Lab test indicates processed coal briquette is unharmful
5 сар, 3 долоо хоног өмнө
The Central Geological Laboratory, the Laboratory of Mineral Resources Authority, and the Central Customs Laboratory have examined the processed coal samples after the incident of poisoned people. According to the laboratory inspection results, the samples qualified for the “Processed coal briquette” standard 5679: 2019.
Thus, the ingredient of the briquettes will be tested in Irkutsk, Russia, and South Korea.
The government issued a decision to impose legal liability on raw coal consumption in the capital city on May 15. However, 35 people from 16 households have been hospitalized and four were killed, diagnosed as poisoned from the processed coal vapor. In this regard, the Special Commission of Ulaanbaatar held an urgent meeting on Sunday and decided to analyze processed coal samples to find out if it contains the form of toxic chemicals.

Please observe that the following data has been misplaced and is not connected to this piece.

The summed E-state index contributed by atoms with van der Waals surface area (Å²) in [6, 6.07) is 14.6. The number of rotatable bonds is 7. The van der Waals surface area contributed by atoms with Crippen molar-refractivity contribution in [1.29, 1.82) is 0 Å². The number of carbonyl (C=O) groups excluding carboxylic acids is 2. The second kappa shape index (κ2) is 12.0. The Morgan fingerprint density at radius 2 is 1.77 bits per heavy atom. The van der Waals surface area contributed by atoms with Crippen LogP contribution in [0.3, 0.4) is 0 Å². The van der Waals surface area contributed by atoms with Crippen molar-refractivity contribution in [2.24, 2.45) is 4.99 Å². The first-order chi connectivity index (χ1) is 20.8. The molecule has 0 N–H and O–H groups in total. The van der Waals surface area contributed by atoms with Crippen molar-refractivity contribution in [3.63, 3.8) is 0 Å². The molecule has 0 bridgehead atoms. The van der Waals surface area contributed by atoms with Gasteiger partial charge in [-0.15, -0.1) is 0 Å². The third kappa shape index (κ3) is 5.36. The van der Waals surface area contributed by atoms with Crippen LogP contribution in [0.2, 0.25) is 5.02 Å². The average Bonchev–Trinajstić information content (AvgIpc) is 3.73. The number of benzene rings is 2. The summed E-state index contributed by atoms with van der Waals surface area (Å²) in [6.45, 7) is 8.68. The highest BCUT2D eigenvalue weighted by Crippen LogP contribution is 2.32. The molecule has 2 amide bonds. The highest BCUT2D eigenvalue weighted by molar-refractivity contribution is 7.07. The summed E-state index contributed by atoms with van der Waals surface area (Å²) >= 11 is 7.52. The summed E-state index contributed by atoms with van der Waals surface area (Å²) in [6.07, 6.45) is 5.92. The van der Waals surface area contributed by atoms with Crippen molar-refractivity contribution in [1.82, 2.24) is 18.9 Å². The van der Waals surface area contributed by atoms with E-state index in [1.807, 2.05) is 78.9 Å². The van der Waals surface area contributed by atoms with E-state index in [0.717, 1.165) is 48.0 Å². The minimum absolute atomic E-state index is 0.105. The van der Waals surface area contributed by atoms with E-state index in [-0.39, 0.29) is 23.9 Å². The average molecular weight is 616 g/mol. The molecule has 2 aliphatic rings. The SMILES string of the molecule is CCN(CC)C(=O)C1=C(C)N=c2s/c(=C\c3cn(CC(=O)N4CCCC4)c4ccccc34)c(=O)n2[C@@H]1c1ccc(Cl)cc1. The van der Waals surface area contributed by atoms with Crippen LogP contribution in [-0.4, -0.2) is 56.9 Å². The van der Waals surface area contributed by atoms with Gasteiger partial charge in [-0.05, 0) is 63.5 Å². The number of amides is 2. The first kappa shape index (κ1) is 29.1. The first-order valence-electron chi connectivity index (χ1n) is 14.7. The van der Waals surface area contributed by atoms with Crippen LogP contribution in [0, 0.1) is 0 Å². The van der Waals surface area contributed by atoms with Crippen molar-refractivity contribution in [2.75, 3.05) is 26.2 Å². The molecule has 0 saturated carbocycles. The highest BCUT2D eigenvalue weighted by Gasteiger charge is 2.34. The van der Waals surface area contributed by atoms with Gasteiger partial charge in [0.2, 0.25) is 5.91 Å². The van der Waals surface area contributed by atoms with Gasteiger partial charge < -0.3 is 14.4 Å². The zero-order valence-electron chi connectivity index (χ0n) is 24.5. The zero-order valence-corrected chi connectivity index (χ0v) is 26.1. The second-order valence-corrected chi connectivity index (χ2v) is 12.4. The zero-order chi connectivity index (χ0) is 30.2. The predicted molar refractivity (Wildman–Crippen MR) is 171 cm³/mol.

Badamhathan Gurjav, a consultant engineer of Mongolia, Professor of Technical Sciences, and Senior Advisor to Tavan Tolgoi Tulsh LLC, made an explanation on the composition of briquette produced by the company.
-In the last weekend, people were poisoned, and some died in processed fuel fumes. What are the ingredients of processed coal?
95 percent of our processed coal comes from Umnugobi province as a washed thermal coal. And we use dry dopant named SB which produced in China. The composition of this element is carbon C-41.93 percent, hydrogen H-6-7 percent, oxygen O-49.93 percent, nitrogen N-1.25 percent, and PH 6.8-7.2 percent.
The component is originated from herbs, grains of corn, and sugar beets by processing the stalks of the plants, so there are no harmful chemicals. This substance accounts for 2.5 percent of processed briquettes. Also, it contains a liquid that reduces soot, which is qualified by the health organization in Korea.
-Did the poisoned incident occur due to the wrong usage?
-People should close the chimney plugs and stove closures when the fuel is fully burned. Furthermore, the completeness of stoves has a significant impact on fuel combustion. I assume that the unfortunate incidents occurred recently were due to the incomplete combustion of processed coal.